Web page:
Material Transfer Agreements

A Material Transfer Agreement (MTA) is a legal contract that establishes the terms and conditions for transferring tangible research materials between the owner and recipient of those materials. MTAs are most often used for biological materials, such as plasmids, reagents, and cell lines, but may also be used for other types of materials, such as chemical compounds and some types of software. There are three common types of MTA: transfer between academic or research institutions, transfer from academia to industry, and transfer from industry to academia; each requires different terms and conditions.
If you need to put together an MTA, please contact the TTO by email at TTO@usd.edu or by phone at 605-677-6229. Additional details and information about MTAs are available on our portal page.

 

Confidentiality Agreements

If your research involves an invention, protecting the intellectual property before disclosure is critical. A Confidential Disclosure Agreement (CDA) or Non-Disclosure Agreement (NDA) is a legal agreement between the University and another party that is used to facilitate discussions of confidential information. The agreement may be for confidential information coming into the university and/or going from USD to another party such as a research collaborator, industry research sponsor, or potential licensee. The parties covered by the CDA or NDA agree to not disclose nonpublic information covered by the agreement. Signing these agreements is the first step to maintaining privacy, protecting your intellectual property, and preserving property rights. There may also be circumstances in which you will be asked to maintain the confidentiality of information coming to USD. If you encounter a situation involving confidential information and a CDA/NDA is needed, please contact the TTO by email at TTO@usd.edu or by phone at 605-677-6229 to discuss the process.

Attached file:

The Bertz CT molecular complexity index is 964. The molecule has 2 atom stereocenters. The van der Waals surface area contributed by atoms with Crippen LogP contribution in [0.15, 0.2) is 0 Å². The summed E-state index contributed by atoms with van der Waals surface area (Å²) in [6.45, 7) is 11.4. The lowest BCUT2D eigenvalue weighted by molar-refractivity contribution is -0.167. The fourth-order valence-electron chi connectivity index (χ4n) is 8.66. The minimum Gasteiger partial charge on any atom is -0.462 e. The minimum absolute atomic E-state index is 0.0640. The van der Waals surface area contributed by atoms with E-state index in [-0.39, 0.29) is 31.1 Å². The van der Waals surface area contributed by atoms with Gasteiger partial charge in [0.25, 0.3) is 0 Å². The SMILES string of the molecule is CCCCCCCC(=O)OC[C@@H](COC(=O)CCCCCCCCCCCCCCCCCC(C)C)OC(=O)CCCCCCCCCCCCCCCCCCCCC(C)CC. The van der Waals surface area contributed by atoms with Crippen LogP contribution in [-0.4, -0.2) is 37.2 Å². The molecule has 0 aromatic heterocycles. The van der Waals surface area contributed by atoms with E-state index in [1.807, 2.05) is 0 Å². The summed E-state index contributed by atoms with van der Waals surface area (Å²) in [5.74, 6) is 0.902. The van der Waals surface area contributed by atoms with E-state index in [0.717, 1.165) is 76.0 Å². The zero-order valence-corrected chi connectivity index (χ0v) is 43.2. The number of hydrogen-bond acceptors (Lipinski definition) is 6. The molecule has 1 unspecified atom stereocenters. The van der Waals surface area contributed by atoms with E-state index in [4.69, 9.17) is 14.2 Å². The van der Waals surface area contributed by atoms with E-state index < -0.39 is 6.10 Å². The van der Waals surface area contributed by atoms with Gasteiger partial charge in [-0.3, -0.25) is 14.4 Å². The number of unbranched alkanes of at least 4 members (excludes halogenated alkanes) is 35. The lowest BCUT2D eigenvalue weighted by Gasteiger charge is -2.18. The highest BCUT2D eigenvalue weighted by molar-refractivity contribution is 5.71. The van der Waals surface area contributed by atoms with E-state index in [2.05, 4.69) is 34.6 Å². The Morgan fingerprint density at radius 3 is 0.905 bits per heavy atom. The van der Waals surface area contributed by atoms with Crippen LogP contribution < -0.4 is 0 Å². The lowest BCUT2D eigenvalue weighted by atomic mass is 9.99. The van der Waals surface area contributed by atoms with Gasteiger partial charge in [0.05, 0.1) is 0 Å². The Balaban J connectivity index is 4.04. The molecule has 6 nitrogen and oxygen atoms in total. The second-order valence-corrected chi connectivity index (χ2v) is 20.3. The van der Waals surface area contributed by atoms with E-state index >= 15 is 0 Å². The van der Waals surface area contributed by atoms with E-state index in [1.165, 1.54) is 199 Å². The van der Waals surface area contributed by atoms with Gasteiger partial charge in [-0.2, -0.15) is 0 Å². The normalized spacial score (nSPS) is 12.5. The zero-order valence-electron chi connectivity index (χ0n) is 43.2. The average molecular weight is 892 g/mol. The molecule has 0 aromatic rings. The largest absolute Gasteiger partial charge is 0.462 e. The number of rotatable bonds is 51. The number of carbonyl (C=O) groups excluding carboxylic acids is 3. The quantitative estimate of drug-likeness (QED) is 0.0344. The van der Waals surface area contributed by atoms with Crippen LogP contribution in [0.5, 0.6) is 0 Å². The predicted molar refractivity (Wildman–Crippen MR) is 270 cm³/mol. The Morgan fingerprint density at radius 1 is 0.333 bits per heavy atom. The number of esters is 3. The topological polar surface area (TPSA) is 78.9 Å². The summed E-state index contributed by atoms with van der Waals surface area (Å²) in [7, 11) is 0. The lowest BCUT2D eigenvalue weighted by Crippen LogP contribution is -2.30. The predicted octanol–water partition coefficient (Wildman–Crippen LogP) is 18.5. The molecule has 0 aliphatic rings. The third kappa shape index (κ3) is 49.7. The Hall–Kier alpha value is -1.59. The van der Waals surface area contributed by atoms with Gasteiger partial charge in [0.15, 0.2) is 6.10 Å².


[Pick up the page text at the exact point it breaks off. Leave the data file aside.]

Collaboration and Sponsored Research Agreements

If you plan to collaborate with a colleague or industry sponsor, you might want to consider putting together a collaboration agreement. Often, the best way to ensure a productive research partnership that is free of disputes is to put all the necessary details down on paper before the collaborative research begins. By knowing who will be responsible for what in advance, many disputes can be avoided. If you think you might need a collaboration agreement or if you need help putting together a sponsored research agreement, feel free to contact the Office of Research by email at orsp@usd.edu or by phone at 605-677-5370 and we can help you determine what your next steps should be.